·         The Canada-West Indies Trade Agreement, 1920 (p.178):
o   Article 1:
§  “The Dominion of Canada affirms the principle of granting a preference on all goods being the produce or manufacture of any of the Colonies (British West Indian Colonies) aforesaid imported into Canada, which are now subject to duty or which may be made subject to duty at any future time.”

Report of the Proceedings of the Canada-West Indies Conference, 1925, with the Canada-British West   Indies-Bermuda-British Guiana-British Honduras Trade Agreement, 1925.  Ottawa: F.A. Acland,   Printer to the King’s Most Excellent Majesty, 1926 (Barbados Archives).

·         Favourable Canadian-West Indian relations:
·         Rt. Hon. W.L. Mackenzie King (Prime Minister) (p.2-3):
o   “Indeed, one has to consider for a moment the relations in which, geographically, we have been placed, to appreciate what it means both to the West Indies in the tropical part of the world, and our own country in the temperate zone, to have the privilege of exchanging the products which each of us is in a special position to produce and manufacture, and to be able to do this without some of the keen rivalries in trade which come where competition is between those who belong to the same zone.”
o   “Whatever we do in the matter of increasing trade between ourselves will, we believe, not only be serving our mutual interests but will assist in developing a community of interest within the Empire itself, and that is all to the good for all concerned.” (p.4)

The Canada-West Indies Magazine. May 1937 & June 1937.  (Barbados Archives)

·         In this issue (May 1937):
·         An article called, “Bugaboo in Barbados,” by A. Clifford Archer
o   “In the following, the first of a series, the author has set down a few of the many stories and legends of places and events of his native Barbados (i.e. ghost stories).  The events he relates are in many cases unaccountable but nevertheless are vouched for by responsible persons who claim to have witnessed them.” (p.1)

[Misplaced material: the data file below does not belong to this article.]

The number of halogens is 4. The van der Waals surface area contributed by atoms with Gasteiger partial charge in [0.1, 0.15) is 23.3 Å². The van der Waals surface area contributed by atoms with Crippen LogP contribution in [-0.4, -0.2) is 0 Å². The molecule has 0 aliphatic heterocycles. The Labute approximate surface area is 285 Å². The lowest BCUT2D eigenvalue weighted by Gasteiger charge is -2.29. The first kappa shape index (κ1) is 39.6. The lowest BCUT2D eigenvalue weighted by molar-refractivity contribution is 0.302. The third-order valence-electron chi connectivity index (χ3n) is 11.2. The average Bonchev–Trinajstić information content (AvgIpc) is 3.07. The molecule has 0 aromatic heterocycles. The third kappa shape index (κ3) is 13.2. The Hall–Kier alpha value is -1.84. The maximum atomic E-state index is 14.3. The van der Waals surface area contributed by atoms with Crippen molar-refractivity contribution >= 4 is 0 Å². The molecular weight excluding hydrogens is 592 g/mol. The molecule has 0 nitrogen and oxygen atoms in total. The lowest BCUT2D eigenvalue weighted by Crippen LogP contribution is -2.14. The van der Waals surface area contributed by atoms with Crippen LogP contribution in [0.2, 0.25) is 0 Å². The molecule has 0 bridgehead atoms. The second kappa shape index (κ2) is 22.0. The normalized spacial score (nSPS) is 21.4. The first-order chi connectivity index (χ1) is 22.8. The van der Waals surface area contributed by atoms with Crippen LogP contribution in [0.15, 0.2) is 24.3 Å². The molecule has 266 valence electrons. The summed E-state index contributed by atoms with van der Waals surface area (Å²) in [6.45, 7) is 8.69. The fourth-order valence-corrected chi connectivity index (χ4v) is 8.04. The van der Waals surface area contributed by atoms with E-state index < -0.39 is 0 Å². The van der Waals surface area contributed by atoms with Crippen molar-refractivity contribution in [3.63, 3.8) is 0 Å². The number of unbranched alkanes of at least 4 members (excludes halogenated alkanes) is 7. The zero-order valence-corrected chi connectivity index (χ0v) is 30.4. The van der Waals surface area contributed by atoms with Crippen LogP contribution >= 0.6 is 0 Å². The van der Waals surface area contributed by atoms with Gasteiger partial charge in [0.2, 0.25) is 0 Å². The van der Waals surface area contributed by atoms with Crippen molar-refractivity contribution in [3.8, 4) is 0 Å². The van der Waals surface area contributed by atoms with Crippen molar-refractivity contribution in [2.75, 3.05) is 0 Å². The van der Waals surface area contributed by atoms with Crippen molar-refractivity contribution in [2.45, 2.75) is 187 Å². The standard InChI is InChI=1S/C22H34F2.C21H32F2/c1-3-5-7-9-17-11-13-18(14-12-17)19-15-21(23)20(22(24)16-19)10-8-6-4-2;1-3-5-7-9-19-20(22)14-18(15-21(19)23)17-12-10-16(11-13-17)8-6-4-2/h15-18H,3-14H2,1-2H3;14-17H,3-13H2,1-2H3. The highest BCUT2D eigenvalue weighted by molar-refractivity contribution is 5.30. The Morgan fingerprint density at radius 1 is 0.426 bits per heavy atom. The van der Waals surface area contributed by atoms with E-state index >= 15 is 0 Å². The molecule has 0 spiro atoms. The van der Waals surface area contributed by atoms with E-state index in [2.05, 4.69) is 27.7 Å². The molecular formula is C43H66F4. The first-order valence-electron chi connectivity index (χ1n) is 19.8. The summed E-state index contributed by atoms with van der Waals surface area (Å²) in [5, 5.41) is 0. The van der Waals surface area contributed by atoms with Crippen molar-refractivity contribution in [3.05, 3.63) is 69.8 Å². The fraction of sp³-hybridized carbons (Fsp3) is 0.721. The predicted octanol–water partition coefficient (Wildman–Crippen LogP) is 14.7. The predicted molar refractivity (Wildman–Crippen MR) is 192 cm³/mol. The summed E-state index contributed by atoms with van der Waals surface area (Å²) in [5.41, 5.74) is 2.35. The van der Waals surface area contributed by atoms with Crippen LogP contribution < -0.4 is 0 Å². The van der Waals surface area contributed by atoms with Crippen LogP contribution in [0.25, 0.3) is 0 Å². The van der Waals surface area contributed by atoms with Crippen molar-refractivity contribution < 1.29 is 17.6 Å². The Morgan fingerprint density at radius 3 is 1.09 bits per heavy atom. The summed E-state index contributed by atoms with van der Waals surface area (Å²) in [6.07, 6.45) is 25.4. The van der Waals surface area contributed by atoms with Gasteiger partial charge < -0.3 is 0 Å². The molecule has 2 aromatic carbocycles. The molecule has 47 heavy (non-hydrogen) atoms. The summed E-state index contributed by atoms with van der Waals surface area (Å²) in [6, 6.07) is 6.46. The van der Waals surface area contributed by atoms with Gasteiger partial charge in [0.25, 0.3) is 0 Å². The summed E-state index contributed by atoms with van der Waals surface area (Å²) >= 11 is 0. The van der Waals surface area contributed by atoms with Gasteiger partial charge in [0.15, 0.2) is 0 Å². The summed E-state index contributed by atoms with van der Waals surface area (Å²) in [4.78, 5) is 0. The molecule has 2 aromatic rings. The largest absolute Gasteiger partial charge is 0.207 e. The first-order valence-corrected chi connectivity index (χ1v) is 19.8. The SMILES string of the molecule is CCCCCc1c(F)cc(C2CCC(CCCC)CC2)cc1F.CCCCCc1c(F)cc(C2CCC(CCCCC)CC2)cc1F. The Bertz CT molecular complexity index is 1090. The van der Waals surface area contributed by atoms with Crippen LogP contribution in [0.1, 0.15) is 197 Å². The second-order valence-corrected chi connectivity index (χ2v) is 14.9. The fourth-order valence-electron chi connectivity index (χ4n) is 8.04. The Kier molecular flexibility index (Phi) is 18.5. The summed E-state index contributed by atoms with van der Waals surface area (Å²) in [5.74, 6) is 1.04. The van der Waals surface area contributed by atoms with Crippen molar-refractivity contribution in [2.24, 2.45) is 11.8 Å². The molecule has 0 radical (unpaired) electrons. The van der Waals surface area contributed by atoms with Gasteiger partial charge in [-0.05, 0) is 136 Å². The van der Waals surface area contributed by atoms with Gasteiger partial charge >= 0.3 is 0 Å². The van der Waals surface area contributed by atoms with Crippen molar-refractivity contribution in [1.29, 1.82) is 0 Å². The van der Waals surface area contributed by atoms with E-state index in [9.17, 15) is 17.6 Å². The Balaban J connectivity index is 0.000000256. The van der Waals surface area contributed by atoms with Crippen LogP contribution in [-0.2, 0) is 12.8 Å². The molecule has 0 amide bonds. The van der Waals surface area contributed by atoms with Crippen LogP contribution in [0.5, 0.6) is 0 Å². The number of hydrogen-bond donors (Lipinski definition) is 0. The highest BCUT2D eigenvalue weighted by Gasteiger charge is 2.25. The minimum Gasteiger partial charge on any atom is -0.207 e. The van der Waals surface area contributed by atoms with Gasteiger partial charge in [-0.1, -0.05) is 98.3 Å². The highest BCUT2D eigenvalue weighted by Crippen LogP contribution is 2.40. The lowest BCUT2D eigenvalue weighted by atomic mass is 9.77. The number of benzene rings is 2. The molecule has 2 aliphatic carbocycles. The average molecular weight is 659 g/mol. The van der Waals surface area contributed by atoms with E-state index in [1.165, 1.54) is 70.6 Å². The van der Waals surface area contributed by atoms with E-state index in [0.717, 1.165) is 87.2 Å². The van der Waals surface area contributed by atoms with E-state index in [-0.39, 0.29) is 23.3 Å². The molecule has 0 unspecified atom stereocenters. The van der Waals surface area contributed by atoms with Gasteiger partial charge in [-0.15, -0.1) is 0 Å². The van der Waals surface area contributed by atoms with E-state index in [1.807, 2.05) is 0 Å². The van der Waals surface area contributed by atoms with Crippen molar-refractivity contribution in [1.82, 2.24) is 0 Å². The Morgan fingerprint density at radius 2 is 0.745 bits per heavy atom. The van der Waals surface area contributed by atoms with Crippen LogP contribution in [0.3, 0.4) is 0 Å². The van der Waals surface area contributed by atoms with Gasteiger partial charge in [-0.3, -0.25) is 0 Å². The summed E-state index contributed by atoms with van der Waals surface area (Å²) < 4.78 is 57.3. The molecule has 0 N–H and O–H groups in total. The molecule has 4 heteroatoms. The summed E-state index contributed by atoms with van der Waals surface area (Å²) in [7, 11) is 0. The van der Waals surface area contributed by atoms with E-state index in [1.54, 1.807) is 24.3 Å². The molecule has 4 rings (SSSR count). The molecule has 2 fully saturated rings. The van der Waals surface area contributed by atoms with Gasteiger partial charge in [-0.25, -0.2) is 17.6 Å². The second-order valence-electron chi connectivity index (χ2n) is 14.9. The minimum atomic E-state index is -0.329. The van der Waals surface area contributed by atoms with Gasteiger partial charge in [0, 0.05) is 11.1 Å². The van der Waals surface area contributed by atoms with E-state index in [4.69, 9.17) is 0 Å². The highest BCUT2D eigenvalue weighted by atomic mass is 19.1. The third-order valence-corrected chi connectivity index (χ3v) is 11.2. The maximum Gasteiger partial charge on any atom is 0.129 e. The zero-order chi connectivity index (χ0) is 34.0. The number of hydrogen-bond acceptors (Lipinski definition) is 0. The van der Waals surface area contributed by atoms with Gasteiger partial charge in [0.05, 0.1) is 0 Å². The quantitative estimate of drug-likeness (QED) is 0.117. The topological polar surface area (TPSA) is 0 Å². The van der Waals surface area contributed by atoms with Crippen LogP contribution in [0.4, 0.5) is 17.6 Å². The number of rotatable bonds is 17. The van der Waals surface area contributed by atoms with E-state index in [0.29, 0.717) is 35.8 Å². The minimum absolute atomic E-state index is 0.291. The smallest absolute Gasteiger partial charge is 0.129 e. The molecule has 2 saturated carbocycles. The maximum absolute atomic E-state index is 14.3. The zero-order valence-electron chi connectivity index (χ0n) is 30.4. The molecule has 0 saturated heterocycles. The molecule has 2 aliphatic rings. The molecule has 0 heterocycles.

o   An intimate look for Canadians at Barbadian folklore.  But who was the specified audience?  It had to be Canadians, because there are tourist advertisements for the West Indies.  I.e.  “Honeymoon Tours” for “Summer Brides of 1937” in Trinidad and Tobago with White people (mostly women) adorning the ad photo. (p.3)
·         June 1937:
o   An article about Canadian tourism – Canadian audience (p.6)
o   The number of tourist coming to Canada.  No mention of Barbados or the West Indies

Canada West-Indies Magazine: Saluting The West Indies Federation.  November 1957, Vol. XLVII, No. 11. Published and printed at Huntingdon, Quebec. (Barbados Archives)

·         Canadian audience.  Background of the Magazine:
·         Established in 1911 by the Canadian West Indian League (p.1):
o   “Published monthly, for the promotion of mutual interest of Canada, Bermuda, the British West Indies, British Guiana, British Honduras and other British countries in the Caribbean.”
·         Advertisements:
o   Canadian National (West Indies) Steamships Ltd, Saguenay Terminals Ltd., Trans-Canada Airlines.
o   Promoting trade and tourism to the Caribbean
·         The Honourable Gordon Churchill, D.S.O., M.A., LL.B (p.3):
o   Minister of Trade and Commerce:
o   “I congratulate the ‘Canada-West Indies Magazine’ on its efforts, over a period of forty-six years, to provide Canadians with a better understanding of conditions in the British West Indies.  This issue will undoubtedly outline some of the problems that the establishment of a new unit within this Commonwealth will create, and point the way towards closer associations between our respective peoples in the years that lie ahead.”